It’s been a cold winter and cool spring here on southern Vancouver Island, with more snow than we’re used to. Right now our upper elevation snowpack is at 72% of normal, which isn’t bad but still holds the risk of another dry summer, depending what our spring/summer temperature and precipitation is like.
Not that long ago I stood in the backyard on a dark winter evening in half a metre of snow, my winter boots inundated as more flakes fell. The world was muted and silent under its wintry cloak, the only sound the occasional gunshot of a tree branch failing under the heavy weight of snow. I could have stood there forever, drinking in the quiet of a perfect evening.
Fast forward a month to yesterday evening. The backyard was brighter (thanks to daylight savings time) and filled with the sounds of frogs croaking, creaking, and glurging their spring symphony. Despite the fact that the marsh is still partially frozen, these brave souls have decided it’s time to ring in spring. I even had to rescue a small frog from its spot near the back door, as the dogs were far too interested in it.
Spring has also brought the morning Canada geese, shouting in the marsh about who gets the open water and who is relegated to the icy, slushy parts. They debate this with their equally loud duck counterparts, and it’s always a toss up as to who wins. Robins are hopping all over the yard, grabbing grubs that survived the cold winter, while red-winged blackbirds squeeze out their trilling song.
Last week I was at Butchart Gardens, and the cold spring has hit them hard as well. There are huge expanses of exposed soil as there just aren’t the number and extent of spring bulbs coming up. I noticed that the staff were digging in pots of bulbs that had likely been forced in a greenhouse to make up for the lack of flowers. As I wandered around the garden, relatively quiet for this time of year, the flowers I did see stood out because of their rarity.
In case you couldn’t tell, I’m making an effort to really see spring this year. I recently read a blog post by Lee Skallerup Bissett, in which she talks about how much of spring she missed seeing last year due to depression, and how she’s making up for it this year.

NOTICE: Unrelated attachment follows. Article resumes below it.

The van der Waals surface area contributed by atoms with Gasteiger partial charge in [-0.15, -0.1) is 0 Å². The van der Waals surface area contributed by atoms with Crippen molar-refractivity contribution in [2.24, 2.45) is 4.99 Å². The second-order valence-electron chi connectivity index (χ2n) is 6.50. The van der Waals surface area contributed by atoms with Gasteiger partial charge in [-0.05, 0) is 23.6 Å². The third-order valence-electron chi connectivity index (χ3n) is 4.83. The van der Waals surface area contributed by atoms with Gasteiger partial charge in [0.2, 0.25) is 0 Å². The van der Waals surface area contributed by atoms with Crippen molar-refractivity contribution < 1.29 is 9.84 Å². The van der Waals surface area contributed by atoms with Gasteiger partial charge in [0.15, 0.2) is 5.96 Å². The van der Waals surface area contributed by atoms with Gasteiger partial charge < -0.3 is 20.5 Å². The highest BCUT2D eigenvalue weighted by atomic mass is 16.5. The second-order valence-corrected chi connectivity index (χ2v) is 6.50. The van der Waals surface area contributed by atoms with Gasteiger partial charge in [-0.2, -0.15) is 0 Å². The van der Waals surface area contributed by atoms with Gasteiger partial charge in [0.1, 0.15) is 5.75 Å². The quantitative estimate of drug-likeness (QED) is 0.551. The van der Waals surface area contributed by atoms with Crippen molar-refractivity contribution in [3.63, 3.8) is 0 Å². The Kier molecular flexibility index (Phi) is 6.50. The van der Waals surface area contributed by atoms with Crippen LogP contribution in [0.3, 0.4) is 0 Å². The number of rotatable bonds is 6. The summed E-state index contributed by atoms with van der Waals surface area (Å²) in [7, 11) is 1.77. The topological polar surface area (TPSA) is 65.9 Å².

You’ll recall my post from January, in which I mentioned I hadn’t been feeling that great. Things haven’t improved much since then. I go through the motions, but the spark of life eludes me. Thanks to Lee’s post, I’m trying to generate my own spark by focusing on the changing tidings of spring. For example, my primulas are trying to bloom (though they’d do much better if the dogs didn’t insist on running over them), and my rhubarb is starting to put out a scarlet nub of a spring shoot.
Though I had hoped that this mood phase would pass, it appears to have settled in for the long run, like an unwelcome houseguest. It doesn’t help that my doctor has suggested that this may be the best I can hope for. He said I can have a decent life if I just accept that I can’t live like everyone else and make the most out of what I have. But as Esmé Weijun Wang wrote last spring:
As someone who used to define herself vis-à-vis her work ethic, to become unable to act upon that work ethic is nearly intolerable.
It’s been almost five years now that I’ve been on medical leave. Three years since I got my current diagnosis. You’d think I’d have figured out how to live with it by now. But I suppose if you take out the months of trying different medications to see what might work, I’ve only had a bit of control over this illness since last year. As Susan Olding writes:
Chronic conditions are not so much something we “have” as something we “are.” Or something we become.
With this latest phase, it seems my illness has finally overtaken me and become who I am, a reality I must accept.
In the meantime, I’ll make the most of spring – thanks to Lee Skallerup. I’ll try to focus on the writing projects I’m working on. I’ll look forward to the transition into summer and the gardening season. And hope that the longer days and sunshine will help me be more accepting of my reality.